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ARS Home » Plains Area » Clay Center, Nebraska » U.S. Meat Animal Research Center » Nutrition, Growth and Physiology » Research » Publications at this Location » Publication #293168

Title: Effect of age at puberty/conception date on cow longevity

item PERRY, GEORGE - South Dakota State University
item Cushman, Robert - Bob

Submitted to: Book Chapter
Publication Type: Book / Chapter
Publication Acceptance Date: 5/17/2013
Publication Date: 11/1/2013
Citation: Perry, G.A., Cushman, R. 2013. Effect of age at puberty/conception date on cow longevity. In: Patterson, D.J., Smith, M.F., editors. Management Considerations in Beef Heifer Development and Puberty. Veterinary Clinics of North America: Food Animal Practice. 29(3). Philadelphia, PA: Elsevier. p. 579-590. DOI:

Interpretive Summary:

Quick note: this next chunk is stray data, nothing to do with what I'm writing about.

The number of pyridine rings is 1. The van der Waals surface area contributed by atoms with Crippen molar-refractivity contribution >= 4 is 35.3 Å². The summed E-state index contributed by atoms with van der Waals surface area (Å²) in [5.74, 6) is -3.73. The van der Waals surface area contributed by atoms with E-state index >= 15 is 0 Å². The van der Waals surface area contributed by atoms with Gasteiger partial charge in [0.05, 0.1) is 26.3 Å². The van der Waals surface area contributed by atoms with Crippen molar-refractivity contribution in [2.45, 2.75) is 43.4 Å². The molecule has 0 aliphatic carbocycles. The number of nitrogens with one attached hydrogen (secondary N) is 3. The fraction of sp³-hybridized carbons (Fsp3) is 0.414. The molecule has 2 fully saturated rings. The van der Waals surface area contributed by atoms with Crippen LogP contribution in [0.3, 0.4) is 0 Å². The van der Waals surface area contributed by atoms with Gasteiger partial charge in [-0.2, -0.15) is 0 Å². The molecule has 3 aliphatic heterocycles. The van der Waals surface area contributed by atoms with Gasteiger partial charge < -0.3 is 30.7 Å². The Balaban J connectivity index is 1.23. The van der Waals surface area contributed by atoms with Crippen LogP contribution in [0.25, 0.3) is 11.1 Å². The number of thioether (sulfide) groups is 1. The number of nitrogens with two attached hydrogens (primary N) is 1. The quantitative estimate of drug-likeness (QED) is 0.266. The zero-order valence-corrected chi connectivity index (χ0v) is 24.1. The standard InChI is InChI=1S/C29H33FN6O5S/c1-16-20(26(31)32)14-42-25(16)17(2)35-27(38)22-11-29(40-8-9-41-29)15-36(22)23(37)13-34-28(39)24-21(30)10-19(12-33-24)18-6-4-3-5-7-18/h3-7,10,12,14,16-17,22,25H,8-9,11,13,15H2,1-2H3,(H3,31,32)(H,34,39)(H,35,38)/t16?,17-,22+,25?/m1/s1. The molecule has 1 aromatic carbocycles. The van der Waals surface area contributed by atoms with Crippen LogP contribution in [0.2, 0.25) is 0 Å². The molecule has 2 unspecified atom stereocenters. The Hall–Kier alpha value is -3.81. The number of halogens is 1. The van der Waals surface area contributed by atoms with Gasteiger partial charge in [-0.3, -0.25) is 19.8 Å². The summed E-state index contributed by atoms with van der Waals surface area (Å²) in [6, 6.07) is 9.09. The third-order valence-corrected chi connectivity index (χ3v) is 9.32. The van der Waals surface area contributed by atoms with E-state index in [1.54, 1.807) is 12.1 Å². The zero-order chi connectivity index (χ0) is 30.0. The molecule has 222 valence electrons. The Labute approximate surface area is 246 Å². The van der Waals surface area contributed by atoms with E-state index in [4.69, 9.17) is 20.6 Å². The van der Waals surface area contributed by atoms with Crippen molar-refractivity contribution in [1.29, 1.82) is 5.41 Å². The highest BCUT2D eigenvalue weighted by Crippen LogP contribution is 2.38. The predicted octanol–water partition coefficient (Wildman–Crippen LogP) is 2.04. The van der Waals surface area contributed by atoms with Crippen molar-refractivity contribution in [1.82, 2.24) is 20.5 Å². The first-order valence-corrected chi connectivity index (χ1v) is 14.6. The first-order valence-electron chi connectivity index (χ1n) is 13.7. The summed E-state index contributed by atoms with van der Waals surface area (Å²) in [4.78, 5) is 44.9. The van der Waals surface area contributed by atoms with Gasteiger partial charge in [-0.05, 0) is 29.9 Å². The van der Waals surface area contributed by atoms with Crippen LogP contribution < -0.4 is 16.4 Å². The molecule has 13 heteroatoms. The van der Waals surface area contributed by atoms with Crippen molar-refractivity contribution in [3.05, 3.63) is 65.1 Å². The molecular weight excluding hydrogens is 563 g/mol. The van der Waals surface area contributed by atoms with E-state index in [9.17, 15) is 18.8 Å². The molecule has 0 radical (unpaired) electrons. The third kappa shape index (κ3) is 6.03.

Technical Abstract: Calving late as a heifer has long been reported to increase the chance of calving late or not calving the following year, and heifers that calve early tend to remain in those calving groups throughout their life. According to a review by Patterson and co-workers, heifers need to calve by 24 months of age to achieve maximum life-time productivity. Furthermore, heifers that lose a pregnancy or conceive late in the breeding season are likely to not have enough time to rebreed during the subsequent defined breeding season, and any cow that misses a single calving is not likely to recover the lost revenue of that missed calf. A cow needs to wean 3 to 5 calves to pay for her development costs. Therefore, longevity of a beef female is important to the sustainability and profitability of any beef operation. Considering the importance of longevity, an important question is as follows: Why are females culled from a beef herd? According to the 2007-08 NAHMS survey the greatest percentage of cows culled from the herd were for pregnancy status (33.0%); other reasons for culling included age or bad teeth (32.1%), economic reasons (14.6%), other reproductive problems (3.9%), producing poor calves (3.6%), temperament (3.6%), injury (2.9%), udder problems (2.7%), bad eyes (1.8%), and other problems (1.8%). Furthermore, 15.6% of cows (animals that have previously calved) culled were less than 5 years of age and 31.8% were 5 to 9 years of age. These females that are culled from a herd prior to producing 5 calves increase the developmental cost of other heifers and do not contribute to the profitability and sustainability of the operation. Therefore, understanding how puberty and conception date can impact pregnancy success and longevity can have a tremendous impact on the profitability and sustainability of an operation.